Three days after the U.S. Park Police claimed that tear gas was never used on protesters outside the White House, the organization’s spokesman acknowledged that the chemical agents shot into the largely peaceful crowd have similar painful effects.

A spokesman for the Park Police said in an interview with Vox that his agency regretted using the term “tear gas,” noting that officers threw pepper balls containing an irritant powder and chemical agents that are designed to produce tears. Their use causes people to experience difficulty breathing and burning sensations on the skin.

“The point is, we admitted to using what we used,” Sgt. Eduardo Delgado, the spokesman, told Vox. “I think the term ‘tear gas’ doesn’t even matter anymore. It was a mistake on our part for using ‘tear gas’ because we just assumed people would think CS or CN,” two common forms of tear gas.

“I’m not saying it’s not a tear gas, but I’m just saying we use a pepper ball that shoots a powder,” Delgado added.

But two hours later, after The Washington Post contacted the Park Police and the White House for comment, acting Park Police chief Gregory T. Monahan walked back that acknowledgment.

In a statement from Monahan emailed by Delgado, the acting chief repeated that “United States Park Police officers and other assisting law enforcement partners did not use tear gas or OC Skat Shells to close the area at Lafayette Square in response to violent protestors.” Delgado declined to comment further.

The Park Police’s initial denial — echoed by the White House and President Trump’s reelection campaign — became a national controversy amid the outrage that followed the forcible removal of protesters from streets near the White House on Monday evening.

Reporters on the scene when Park Police and other officers wielding batons and shields shoved demonstrators — who were protesting the death of George Floyd while in police custody in Minneapolis — out of Lafayette Square said they personally experienced noxious fumes descending on the crowd, and suffered the eye irritation and difficulty breathing.

But the president and his allies used the Park Police’s denial to attack news organizations, claiming that irresponsible media outlets exaggerated the methods officers had used on protesters to make the government response appear more heavy handed.

“Every news organization which reported the tear gas lie should immediately correct or retract its erroneous reporting,” Tim Murtaugh, a spokesman for the Trump campaign, said in a statement Tuesday.

On Wednesday, the White House repeated that claim. “No tear gas was used, and no rubber bullets were used,” White House press secretary Kayleigh McEnany told reporters.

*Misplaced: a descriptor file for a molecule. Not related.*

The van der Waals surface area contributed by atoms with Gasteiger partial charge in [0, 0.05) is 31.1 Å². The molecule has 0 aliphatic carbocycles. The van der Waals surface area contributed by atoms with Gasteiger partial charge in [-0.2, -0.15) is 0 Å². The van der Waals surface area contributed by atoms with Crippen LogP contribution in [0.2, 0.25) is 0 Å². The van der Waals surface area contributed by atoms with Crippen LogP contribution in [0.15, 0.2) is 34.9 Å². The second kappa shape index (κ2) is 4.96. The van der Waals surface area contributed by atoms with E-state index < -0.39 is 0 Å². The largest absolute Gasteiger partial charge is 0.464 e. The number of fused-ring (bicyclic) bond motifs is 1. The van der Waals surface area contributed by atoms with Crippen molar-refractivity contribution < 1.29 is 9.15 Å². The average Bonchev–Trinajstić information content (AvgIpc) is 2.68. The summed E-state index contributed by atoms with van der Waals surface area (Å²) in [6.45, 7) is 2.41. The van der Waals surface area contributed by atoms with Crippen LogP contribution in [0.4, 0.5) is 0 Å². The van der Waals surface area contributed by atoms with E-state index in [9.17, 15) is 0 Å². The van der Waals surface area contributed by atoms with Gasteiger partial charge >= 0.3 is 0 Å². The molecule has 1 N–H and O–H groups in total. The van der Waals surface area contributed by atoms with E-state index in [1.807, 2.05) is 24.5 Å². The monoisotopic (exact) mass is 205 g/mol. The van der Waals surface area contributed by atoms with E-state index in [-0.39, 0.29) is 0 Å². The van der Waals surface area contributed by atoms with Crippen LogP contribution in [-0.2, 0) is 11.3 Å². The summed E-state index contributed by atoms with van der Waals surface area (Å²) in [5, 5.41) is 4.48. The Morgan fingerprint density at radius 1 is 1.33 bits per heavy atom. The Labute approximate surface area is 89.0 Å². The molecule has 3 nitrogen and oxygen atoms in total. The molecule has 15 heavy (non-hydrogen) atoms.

On Friday, White House spokesman Judd Deere declined to comment on the Park Police spokesman’s admission that the agency made a “mistake” or whether the White House had asked the acting chief to issue a statement.

But he tweeted the Vox story with the word “FALSE!” and a link to the latest statement from the acting Park Police chief.

Murtaugh said: “What the campaign said is completely consistent with what the Park Police is saying. There was no ‘tear gas’ used. The media is trying to widen the definition of tear gas to make their own original reporting seem accurate.”

Reporters found evidence of tear gas and rubber pellets littering the streets in the aftermath of Monday’s protest.

At least one spent canister reporters recovered from the streets outside the park Monday was labeled “Skat Shell OC.” The OC stands for oleoresin capsicum, an oily substance derived from chile peppers that is often used in topical ointments and “heat” creams for arthritis relief and muscle pain. When it gets into the eyes, noses and lungs, however, it triggers searing pain, coughing, sneezing and mucus secretion.

Reporters for WUSA-TV also collected a canister labeled “Speed-Heat CS” — exactly the kind of tear gas that Delgado said the agency did not use.

And a reporter for The Washington Post found a silver canister Monday labeled “Sting-Ball 60CAL Rubber Pellet.”

No agency has acknowledged shooting rubber pellets into the crowd, although witnesses reported being hit with such projectiles.

As outrage built Tuesday morning about the use of force against the demonstrators, Delgado told The Post in an interview that the media had erroneously reported the use of tear gas.

“Everybody got it wrong,” he said. “There was no tear gas. We used smoke canisters.”

Later that day, after the Trump campaign had released its statement that called the use of tear gas a lie, Monahan issued his own statement.

He began by describing violence by protesters from Friday through Monday, saying that 51 of his officers were injured. Monahan said the Park Police at Lafayette Square used force because “many of the protesters became more combative, continued to throw projectiles, and attempted to grab officers’ weapons.” (Witnesses reported that although some water bottles were thrown, the crowd was largely calm.)

“Officers then employed the use of smoke canisters and pepper balls,” he said, adding that tear gas was not used.

It was a distinction with very little difference.

According to the Centers for Disease Control and Prevention, riot-control agents are “chemical compounds that temporarily make people unable to function by causing irritation to the eyes, mouth, throat, lungs, and skin.”

Several compounds fall under this category, according to the CDC. Among others, they include chloroacetophenone (CN), more commonly referred to as mace or pepper spray. Such compounds are all typically referred to as “tear gas” because their most prominent effect is to irritate mucus membranes, including the eyes, which secrete tears as a protective response.

Hannah Natanson, Abigail Hauslohner, William Wan and Nick Miroff contributed to this report.